February 3, 2023

Dear Manang,
I don’t know what to think now that there are questions about the vaccines that have been used and the adverse effects. What should I do, particularly with the complications of being a diabetic and a senior? I missed the first notice of the vaccination in my barangay and I am not comfortable with totally missing it and the fear of dying because of it. What about you?
Siony of Asin Road, Baguio City

Dear Siony,
Let me just share these info bits regarding the available vaccines. “Many vaccines use weakened or inactivated versions or components of the disease-causing pathogen to stimulate the body’s immune response. However, the vaccines developed by Pfizer-BioNTech and Moderna take advantage of messenger RNA (mRNA), which instructs cells to produce a protein on the surface of the virus. The immune system recognizes those vaccine-triggered spike proteins as invaders and creates antibodies to block future attacks of the virus that causes Covid-19.”
“Moderna, Pfizer, Johnson & Johnson, and Novavax are all U.S.-based companies. The J&J vaccine was developed by researchers at Harvard University and in Leiden, Netherlands. Moderna, based in Cambridge, Massachusetts, developed its vaccine in collaboration with U.S. government scientists. The AstraZeneca vaccine was developed by the University of Oxford and its spin-off company, Vaccitech. BioNTech, a biotechnology company based in Mainz, Germany, partnered with Pfizer to test and produce its vaccine.”
“On Russia’s Sputnik V vaccine, on Nov. 11, 2020 Russia’s National Research Center for Epidemiology and Microbiology, which Russia authorized for use in August – ahead of even beginning a phase 3 trial – claimed had an efficacy rate of 92 percent after the second dose. It was based on a first interim analysis 21 days after the first injection during the ongoing phase 3 study. On Nov. 24, 2020 the organization claimed 95 percent efficacy based on new preliminary data. On Dec. 14, 2020, they reported efficacy of 91.4 percent. It also offered to share one of its two human adenoviral vectors with AstraZeneca to increase the efficacy of the AstraZeneca vaccine.”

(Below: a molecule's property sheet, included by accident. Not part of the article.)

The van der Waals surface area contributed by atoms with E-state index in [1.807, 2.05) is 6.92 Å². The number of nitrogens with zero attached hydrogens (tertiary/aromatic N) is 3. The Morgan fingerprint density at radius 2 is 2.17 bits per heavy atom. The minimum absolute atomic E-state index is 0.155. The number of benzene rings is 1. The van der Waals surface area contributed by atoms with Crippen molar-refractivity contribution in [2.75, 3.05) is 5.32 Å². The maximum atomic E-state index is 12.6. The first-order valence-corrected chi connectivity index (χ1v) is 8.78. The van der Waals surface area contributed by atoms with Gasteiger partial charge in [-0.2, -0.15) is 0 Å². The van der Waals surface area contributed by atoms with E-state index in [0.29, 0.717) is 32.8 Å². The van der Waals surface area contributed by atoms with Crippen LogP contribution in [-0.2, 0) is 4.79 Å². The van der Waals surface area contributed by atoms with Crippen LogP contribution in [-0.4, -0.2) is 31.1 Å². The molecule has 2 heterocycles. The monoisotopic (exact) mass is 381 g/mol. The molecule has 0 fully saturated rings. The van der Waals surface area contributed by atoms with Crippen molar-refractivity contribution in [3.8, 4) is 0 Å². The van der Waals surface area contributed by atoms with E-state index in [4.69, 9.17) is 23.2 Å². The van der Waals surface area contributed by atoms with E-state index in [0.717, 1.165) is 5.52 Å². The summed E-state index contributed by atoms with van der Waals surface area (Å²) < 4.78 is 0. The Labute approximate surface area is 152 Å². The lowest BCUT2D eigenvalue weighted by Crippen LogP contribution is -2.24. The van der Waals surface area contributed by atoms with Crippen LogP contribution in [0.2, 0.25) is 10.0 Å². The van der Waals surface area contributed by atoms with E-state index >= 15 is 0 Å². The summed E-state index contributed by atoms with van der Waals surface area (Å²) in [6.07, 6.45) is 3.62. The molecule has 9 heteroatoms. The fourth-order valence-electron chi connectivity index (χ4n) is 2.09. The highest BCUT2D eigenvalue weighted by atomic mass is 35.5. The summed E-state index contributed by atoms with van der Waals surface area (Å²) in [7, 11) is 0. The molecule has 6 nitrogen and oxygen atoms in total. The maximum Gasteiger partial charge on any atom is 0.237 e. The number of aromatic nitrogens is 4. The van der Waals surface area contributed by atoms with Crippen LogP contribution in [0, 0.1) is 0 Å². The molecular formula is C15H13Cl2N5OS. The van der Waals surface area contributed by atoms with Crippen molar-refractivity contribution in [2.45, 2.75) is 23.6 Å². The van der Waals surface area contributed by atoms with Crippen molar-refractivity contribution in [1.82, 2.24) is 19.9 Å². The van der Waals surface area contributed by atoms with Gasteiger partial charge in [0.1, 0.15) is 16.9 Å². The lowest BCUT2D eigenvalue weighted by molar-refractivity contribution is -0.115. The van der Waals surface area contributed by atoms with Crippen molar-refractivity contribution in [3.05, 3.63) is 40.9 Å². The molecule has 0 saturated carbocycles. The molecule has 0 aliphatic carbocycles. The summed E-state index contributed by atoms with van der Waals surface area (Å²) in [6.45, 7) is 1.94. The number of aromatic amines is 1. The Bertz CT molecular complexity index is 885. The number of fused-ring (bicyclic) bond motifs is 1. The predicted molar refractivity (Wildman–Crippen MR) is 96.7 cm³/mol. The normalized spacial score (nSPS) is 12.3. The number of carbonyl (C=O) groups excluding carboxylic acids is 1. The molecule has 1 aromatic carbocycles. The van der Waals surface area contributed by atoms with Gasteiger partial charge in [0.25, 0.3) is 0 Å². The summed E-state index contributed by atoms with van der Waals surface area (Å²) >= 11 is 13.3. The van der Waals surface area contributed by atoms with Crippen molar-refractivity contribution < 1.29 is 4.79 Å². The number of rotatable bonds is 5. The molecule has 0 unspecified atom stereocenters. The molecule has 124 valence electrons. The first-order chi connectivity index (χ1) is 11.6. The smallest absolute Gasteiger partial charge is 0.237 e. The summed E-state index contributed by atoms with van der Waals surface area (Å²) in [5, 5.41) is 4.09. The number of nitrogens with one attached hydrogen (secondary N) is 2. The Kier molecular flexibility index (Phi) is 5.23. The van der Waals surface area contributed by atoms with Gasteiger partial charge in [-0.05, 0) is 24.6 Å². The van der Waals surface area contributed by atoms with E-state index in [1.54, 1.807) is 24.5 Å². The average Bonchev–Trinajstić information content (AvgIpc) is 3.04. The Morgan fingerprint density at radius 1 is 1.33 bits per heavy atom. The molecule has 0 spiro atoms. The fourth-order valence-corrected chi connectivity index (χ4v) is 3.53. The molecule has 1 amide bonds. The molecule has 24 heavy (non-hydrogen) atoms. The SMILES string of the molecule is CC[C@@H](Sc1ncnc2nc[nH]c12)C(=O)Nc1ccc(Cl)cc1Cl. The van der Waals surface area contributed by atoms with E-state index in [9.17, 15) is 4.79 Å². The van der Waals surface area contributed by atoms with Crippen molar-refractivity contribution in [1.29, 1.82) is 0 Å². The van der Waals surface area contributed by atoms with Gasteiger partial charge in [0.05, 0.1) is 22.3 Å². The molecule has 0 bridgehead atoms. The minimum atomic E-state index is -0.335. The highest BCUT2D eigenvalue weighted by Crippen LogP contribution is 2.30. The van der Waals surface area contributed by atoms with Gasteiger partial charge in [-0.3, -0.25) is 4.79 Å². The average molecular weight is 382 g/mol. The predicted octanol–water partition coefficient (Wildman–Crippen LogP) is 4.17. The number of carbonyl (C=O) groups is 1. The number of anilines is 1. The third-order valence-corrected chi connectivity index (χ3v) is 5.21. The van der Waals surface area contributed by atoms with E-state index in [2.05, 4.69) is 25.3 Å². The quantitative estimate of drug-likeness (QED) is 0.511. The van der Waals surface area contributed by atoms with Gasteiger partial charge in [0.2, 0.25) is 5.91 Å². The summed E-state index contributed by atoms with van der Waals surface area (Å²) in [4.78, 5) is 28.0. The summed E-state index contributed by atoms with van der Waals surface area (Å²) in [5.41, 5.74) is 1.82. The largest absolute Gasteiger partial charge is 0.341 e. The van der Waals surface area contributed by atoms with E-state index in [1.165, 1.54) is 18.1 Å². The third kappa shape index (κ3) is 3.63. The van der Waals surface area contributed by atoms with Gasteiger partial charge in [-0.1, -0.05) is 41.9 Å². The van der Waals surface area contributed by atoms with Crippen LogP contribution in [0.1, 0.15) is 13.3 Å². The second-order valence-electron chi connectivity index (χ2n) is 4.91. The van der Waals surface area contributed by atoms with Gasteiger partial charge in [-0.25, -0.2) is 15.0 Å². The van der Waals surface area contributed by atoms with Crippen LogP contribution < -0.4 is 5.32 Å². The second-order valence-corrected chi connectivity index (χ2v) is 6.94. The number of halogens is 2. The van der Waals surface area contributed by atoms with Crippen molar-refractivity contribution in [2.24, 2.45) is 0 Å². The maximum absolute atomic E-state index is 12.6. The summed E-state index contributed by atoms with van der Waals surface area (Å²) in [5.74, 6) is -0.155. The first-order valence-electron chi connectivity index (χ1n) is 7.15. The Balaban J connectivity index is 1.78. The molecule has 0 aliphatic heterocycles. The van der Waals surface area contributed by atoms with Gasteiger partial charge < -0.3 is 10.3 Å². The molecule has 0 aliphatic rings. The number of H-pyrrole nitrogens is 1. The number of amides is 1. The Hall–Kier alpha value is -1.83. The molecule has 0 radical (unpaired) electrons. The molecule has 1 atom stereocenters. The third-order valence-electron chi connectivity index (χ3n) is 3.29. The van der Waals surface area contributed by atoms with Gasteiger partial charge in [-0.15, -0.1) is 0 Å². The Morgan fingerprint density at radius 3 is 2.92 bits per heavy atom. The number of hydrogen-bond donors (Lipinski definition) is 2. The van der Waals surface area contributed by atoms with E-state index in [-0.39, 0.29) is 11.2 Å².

“The efficacy of the Sinovac vaccine (officially named CoronaVac, but more popularly known by the name of its developer Beijing-based biopharmaceutical company Sinovac Biotech Limited) has been found to be 50.4 percent in preventing symptomatic Covid-19 by researchers in Brazil.
The director of the Chinese Center for Disease Control and Prevention himself has said that “Chinese vaccines don’t have very high protection rates”, and that the Chinese government is considering mixing the vaccines to give their efficacy a boost.”
“You should not consider this number on its own, but compare it to the results of the other clinical trials that have been announced. Ultimately, a meta-analysis of all the clinical trials should be done to group all the results together and determine the true efficacy of the vaccine.
This is as the larger the number of people tested, the more accurate the results will be. Let us take a deeper look at the Brazilian results. It is 50.4 percent in preventing symptomatic infections.
However, it is 78 percent effective in preventing mild cases that require some form of treatment, and 100 percent effective in preventing severe cases of Covid-19.This means that if you get the Sinovac vaccine, you are virtually guaranteed not to develop a severe case of Covid-19.”
I can only share the information and hope that it helps you to decide whether or not you want to get the vaccine.
Choose well,
Manang